Elizabeth Strout is an eighth-generation Mainer who was born in Portland and graduated from Bates College in 1977. She is well-known for her Maine-based, 2009 Pulitzer Prize-winning novel, “Olive Kitteridge,” which was made into an HBO miniseries starring Oscar winner Frances McDormand.
In 2015, the series took home eight Emmy Awards, including Outstanding Limited Series. Strout’s first book, “Amy and Isabelle,” published in 1999, was shortlisted for the Orange Prize and the PEN/Faulkner award. In 2001, it was made into an ABC television movie starring Elisabeth Shue, and produced by Harpo Films, Oprah Winfrey’s production company. Her more recent works, “The Burgess Boys,” released in 2013, and “My Name is Lucy Barton,” released in January, have been both critical and commercial successes.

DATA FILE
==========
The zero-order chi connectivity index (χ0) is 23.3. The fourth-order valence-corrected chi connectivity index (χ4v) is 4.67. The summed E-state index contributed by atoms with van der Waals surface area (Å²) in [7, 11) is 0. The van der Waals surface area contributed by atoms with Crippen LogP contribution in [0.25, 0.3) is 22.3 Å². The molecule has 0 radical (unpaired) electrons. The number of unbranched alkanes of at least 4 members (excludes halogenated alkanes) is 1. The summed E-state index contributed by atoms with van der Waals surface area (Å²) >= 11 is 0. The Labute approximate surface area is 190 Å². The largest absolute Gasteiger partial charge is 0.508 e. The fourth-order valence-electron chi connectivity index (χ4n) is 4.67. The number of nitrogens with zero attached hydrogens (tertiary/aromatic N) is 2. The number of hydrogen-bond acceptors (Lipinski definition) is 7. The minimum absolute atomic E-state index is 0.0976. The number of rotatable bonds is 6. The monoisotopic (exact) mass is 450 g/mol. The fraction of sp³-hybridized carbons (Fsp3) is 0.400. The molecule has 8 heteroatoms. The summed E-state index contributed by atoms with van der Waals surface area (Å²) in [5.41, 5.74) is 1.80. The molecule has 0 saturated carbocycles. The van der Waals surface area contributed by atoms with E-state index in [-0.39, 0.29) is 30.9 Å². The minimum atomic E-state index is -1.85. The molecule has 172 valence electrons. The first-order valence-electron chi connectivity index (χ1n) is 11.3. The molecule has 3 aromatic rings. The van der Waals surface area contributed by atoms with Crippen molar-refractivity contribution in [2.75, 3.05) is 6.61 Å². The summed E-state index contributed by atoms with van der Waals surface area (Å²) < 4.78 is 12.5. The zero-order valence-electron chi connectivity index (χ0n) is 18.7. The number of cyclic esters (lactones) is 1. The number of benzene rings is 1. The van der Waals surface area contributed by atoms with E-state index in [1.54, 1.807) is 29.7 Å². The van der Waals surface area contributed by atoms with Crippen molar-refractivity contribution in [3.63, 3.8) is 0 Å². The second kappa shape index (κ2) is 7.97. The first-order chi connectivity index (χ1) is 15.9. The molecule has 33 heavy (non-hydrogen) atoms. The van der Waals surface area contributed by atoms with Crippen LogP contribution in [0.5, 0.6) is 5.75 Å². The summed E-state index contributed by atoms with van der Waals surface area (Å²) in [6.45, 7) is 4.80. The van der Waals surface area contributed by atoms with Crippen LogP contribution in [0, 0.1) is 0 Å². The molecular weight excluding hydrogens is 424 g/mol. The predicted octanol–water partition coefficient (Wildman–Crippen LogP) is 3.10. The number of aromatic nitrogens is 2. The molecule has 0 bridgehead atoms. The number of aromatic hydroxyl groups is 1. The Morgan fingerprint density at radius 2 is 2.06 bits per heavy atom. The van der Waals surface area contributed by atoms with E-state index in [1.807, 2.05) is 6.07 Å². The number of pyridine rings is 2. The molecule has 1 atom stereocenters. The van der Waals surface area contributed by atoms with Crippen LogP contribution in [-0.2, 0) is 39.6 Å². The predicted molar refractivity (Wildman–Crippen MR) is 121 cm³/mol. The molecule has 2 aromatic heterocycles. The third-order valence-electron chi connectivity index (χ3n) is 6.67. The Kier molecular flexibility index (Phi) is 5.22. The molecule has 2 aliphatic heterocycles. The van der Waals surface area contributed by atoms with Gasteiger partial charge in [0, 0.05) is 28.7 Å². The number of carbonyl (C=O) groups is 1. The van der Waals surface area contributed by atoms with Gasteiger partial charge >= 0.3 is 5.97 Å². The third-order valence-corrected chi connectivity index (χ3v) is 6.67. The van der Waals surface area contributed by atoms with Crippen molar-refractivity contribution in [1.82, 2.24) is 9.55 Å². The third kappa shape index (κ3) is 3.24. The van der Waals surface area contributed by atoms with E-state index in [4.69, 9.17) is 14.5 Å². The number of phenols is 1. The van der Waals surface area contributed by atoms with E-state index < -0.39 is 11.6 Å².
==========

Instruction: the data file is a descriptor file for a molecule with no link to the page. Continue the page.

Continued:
Strout still maintains deep ties to the state of her birth. In 2010 she was awarded an honorary doctorate degree from Bates. She splits her time between her home in Maine and New York City, where her husband, former Maine Attorney General James Tierney, teaches at Columbia Law School. For more information, visit www. elizabethstrout.com.